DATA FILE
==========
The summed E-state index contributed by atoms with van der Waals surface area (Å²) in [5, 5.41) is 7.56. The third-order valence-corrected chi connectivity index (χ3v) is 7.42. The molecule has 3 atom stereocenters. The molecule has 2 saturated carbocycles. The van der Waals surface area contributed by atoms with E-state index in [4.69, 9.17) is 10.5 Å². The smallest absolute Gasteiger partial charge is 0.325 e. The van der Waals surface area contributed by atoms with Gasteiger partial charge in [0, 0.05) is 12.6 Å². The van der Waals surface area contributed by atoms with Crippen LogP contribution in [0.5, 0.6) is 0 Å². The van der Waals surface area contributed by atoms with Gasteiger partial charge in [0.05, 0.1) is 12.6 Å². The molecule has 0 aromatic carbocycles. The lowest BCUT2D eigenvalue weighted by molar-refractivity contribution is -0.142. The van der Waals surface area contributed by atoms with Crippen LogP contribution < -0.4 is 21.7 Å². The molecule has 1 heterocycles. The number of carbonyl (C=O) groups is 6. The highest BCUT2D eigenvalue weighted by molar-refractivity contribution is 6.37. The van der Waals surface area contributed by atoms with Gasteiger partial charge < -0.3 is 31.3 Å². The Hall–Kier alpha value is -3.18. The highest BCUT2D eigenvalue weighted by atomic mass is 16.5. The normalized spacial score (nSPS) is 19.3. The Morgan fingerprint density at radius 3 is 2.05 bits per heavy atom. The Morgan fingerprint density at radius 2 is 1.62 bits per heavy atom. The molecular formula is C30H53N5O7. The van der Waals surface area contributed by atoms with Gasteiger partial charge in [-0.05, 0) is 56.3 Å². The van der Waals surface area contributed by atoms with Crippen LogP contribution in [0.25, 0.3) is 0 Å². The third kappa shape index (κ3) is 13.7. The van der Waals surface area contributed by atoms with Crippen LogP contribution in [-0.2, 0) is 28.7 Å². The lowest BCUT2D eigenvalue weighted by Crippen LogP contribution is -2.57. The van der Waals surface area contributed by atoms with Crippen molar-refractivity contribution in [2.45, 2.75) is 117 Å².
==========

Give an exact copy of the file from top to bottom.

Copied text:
The summed E-state index contributed by atoms with van der Waals surface area (Å²) in [5, 5.41) is 7.56. The third-order valence-corrected chi connectivity index (χ3v) is 7.42. The molecule has 3 atom stereocenters. The molecule has 2 saturated carbocycles. The van der Waals surface area contributed by atoms with E-state index in [4.69, 9.17) is 10.5 Å². The smallest absolute Gasteiger partial charge is 0.325 e. The van der Waals surface area contributed by atoms with Gasteiger partial charge in [0, 0.05) is 12.6 Å². The van der Waals surface area contributed by atoms with Crippen LogP contribution in [0.5, 0.6) is 0 Å². The van der Waals surface area contributed by atoms with Gasteiger partial charge in [0.05, 0.1) is 12.6 Å². The molecule has 0 aromatic carbocycles. The lowest BCUT2D eigenvalue weighted by molar-refractivity contribution is -0.142. The van der Waals surface area contributed by atoms with Crippen LogP contribution < -0.4 is 21.7 Å². The molecule has 1 heterocycles. The number of carbonyl (C=O) groups is 6. The highest BCUT2D eigenvalue weighted by molar-refractivity contribution is 6.37. The van der Waals surface area contributed by atoms with Gasteiger partial charge < -0.3 is 31.3 Å². The Hall–Kier alpha value is -3.18. The highest BCUT2D eigenvalue weighted by atomic mass is 16.5. The normalized spacial score (nSPS) is 19.3. The Morgan fingerprint density at radius 3 is 2.05 bits per heavy atom. The Morgan fingerprint density at radius 2 is 1.62 bits per heavy atom. The molecular formula is C30H53N5O7. The van der Waals surface area contributed by atoms with Gasteiger partial charge in [-0.05, 0) is 56.3 Å². The van der Waals surface area contributed by atoms with Crippen LogP contribution in [0.25, 0.3) is 0 Å². The third kappa shape index (κ3) is 13.7. The van der Waals surface area contributed by atoms with Crippen LogP contribution in [-0.2, 0) is 28.7 Å². The lowest BCUT2D eigenvalue weighted by Crippen LogP contribution is -2.57. The van der Waals surface area contributed by atoms with Crippen molar-refractivity contribution in [2.45, 2.75) is 117 Å².